Regardless of its legal structure, for all Australian businesses, the leadership or management team is responsible for ensuring that the organisation’s financial transactions and accounts comply with the law. Even if a treasurer in place or an external auditor is on board, the law is clear that members of the management committee of an incorporated association and the directors of corporations are directly responsible for making sure that the finances are accurate and up-to-date and accessible.
Corporate governance is defined as the framework of rules and procedures by which the decisions in an enterprise are made, and how the controllers and held accountable for them. At the heart of the principles of good corporate governance is accountability to the stakeholders, who rely on the controller’s activities to protect and enhance the value of their equity. This accountability widely extends to records keeping and document storage.
The Corporate Governance Handbook for Company Directors and Committee Members, A Reference Guide to Understanding the Serious Commitment of being a Company Director or Committee Member guide has a suggested Better Practice Corporate Governance checklist designed to allow organisations to review its current corporate governance principles and practices with an aim to identify those areas that may require action.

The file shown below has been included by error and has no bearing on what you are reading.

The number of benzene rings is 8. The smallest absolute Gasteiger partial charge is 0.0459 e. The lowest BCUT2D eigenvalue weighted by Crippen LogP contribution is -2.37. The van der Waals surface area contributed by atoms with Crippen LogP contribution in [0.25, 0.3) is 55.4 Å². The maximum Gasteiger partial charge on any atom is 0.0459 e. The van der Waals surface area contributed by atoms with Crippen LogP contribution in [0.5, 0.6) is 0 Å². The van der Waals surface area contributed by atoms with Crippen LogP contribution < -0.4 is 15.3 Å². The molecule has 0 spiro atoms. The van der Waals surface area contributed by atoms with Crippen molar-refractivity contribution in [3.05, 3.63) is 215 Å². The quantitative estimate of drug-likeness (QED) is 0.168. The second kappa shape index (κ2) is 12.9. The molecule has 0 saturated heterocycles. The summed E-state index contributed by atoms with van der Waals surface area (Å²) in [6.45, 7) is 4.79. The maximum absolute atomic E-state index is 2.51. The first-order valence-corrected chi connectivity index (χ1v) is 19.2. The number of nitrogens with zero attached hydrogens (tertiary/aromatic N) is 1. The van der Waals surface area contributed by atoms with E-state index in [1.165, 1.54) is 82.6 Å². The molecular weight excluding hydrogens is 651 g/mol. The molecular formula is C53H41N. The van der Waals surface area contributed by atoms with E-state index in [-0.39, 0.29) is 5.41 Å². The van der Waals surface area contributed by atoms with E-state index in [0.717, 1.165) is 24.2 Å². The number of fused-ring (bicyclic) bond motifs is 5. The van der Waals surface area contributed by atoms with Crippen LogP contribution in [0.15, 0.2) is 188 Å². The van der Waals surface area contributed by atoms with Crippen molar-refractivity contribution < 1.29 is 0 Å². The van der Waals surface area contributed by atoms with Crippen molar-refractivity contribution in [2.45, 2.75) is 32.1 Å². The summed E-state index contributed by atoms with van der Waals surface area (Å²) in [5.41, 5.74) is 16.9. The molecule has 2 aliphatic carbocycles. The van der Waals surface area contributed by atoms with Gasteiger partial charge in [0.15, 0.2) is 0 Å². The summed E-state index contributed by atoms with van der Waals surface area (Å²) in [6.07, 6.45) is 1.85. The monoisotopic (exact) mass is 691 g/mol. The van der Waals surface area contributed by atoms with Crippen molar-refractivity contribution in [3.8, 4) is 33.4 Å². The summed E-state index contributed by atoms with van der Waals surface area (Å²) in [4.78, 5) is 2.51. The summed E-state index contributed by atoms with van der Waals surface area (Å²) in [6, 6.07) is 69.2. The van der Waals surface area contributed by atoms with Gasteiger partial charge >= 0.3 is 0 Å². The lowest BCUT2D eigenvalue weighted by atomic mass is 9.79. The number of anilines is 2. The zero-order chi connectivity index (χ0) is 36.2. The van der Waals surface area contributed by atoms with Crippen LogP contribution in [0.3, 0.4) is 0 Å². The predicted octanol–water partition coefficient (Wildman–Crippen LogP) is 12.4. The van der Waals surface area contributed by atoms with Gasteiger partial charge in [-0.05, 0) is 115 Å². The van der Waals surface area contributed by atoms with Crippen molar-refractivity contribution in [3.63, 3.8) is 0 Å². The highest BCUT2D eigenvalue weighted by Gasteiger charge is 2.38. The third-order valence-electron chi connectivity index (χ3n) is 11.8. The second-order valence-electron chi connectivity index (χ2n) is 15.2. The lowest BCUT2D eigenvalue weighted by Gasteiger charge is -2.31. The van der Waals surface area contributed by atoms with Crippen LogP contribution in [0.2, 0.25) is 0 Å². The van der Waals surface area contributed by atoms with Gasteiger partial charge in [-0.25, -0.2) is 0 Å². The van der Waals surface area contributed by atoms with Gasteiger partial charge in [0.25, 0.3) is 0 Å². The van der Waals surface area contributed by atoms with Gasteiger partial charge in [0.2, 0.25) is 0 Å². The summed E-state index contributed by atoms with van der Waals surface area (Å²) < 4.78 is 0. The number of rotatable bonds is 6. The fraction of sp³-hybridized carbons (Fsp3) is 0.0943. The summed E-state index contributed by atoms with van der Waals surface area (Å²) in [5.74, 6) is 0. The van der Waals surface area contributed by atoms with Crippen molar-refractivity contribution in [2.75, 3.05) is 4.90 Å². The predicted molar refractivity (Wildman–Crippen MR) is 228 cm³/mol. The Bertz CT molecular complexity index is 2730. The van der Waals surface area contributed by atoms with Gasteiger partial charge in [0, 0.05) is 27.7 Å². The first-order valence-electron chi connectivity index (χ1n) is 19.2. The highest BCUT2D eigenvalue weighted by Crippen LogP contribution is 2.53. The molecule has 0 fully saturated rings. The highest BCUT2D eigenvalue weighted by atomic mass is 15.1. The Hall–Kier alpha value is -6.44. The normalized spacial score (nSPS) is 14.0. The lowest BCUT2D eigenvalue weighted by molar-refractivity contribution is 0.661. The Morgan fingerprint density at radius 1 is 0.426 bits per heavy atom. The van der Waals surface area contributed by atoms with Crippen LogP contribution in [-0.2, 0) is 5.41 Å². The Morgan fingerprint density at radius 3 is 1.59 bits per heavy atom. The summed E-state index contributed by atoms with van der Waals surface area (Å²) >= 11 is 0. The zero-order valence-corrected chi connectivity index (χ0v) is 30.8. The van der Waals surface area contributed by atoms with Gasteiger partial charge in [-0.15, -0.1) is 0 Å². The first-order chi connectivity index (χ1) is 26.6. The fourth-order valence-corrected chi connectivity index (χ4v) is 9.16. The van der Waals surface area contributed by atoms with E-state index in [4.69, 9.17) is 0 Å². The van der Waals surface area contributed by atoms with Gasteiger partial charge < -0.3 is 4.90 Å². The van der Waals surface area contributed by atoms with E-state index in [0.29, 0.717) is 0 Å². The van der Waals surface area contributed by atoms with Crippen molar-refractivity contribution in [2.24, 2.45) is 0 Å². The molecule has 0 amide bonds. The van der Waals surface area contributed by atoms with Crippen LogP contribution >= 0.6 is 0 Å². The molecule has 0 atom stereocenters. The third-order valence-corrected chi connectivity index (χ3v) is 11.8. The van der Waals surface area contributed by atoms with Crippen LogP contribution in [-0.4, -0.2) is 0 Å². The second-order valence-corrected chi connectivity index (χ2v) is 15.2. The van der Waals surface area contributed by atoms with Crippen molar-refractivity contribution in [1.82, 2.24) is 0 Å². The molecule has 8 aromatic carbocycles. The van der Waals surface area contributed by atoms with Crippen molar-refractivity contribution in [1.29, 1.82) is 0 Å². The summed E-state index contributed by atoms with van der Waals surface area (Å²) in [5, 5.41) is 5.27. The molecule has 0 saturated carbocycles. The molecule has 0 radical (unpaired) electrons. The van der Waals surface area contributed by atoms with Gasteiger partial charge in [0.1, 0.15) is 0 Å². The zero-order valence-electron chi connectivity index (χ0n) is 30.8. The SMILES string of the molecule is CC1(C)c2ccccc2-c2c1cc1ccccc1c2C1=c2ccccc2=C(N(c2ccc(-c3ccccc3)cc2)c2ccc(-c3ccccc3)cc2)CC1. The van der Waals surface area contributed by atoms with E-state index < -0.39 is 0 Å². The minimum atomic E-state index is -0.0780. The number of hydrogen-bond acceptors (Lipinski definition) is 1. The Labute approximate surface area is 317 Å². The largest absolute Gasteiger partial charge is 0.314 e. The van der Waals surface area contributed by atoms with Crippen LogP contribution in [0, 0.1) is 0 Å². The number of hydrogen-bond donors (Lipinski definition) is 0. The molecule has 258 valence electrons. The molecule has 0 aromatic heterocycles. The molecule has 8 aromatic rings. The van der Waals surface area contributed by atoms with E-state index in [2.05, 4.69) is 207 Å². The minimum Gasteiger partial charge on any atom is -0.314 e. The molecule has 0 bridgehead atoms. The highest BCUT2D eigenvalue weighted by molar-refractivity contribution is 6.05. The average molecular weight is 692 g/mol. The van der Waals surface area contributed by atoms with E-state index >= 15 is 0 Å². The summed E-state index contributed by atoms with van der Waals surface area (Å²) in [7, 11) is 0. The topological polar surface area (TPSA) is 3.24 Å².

On the checklist includes a Best Practice characteristic in records keeping by questioning does the organisation have appropriate plans in place to protect the physical security of its people, information and assets.
While information management and security storage form the backbone of best practice information management, the accessibility of records is just as important to ensuring businesses can produce the relevant records needed at the relevant time.
Compu-Stor has developed a robust information management solution that facilities a superior level of document storage and retrieval.
CIMS information management solution delivers efficient and time sensitive access to information, allowing businesses and teams to more efficiently organise, access and preserve information. This system can actively assist enterprises through the provisions of auditable and traceable records, comprehensively segmented reporting and individual accounts, creating a fully accountable replication of a business’ financial and productivity situation.
The use of CIMS is easily adapted and maintained, with simple access to every document and detail readily available to multiple users via PC, smartphone or tablet.
According to Steve Vesperman, Deputy Commissioner Australian Taxation Office, the one thing that’s vital for any business to prosper is good record keeping practices. The timely and accurate provision and access to information is essential to the successful administration of any business.
Implementing systems such as CIMS can alleviate a predominant amount of “paper-chasing” that is required, with immediate access to information easily facilitated to any authorised user.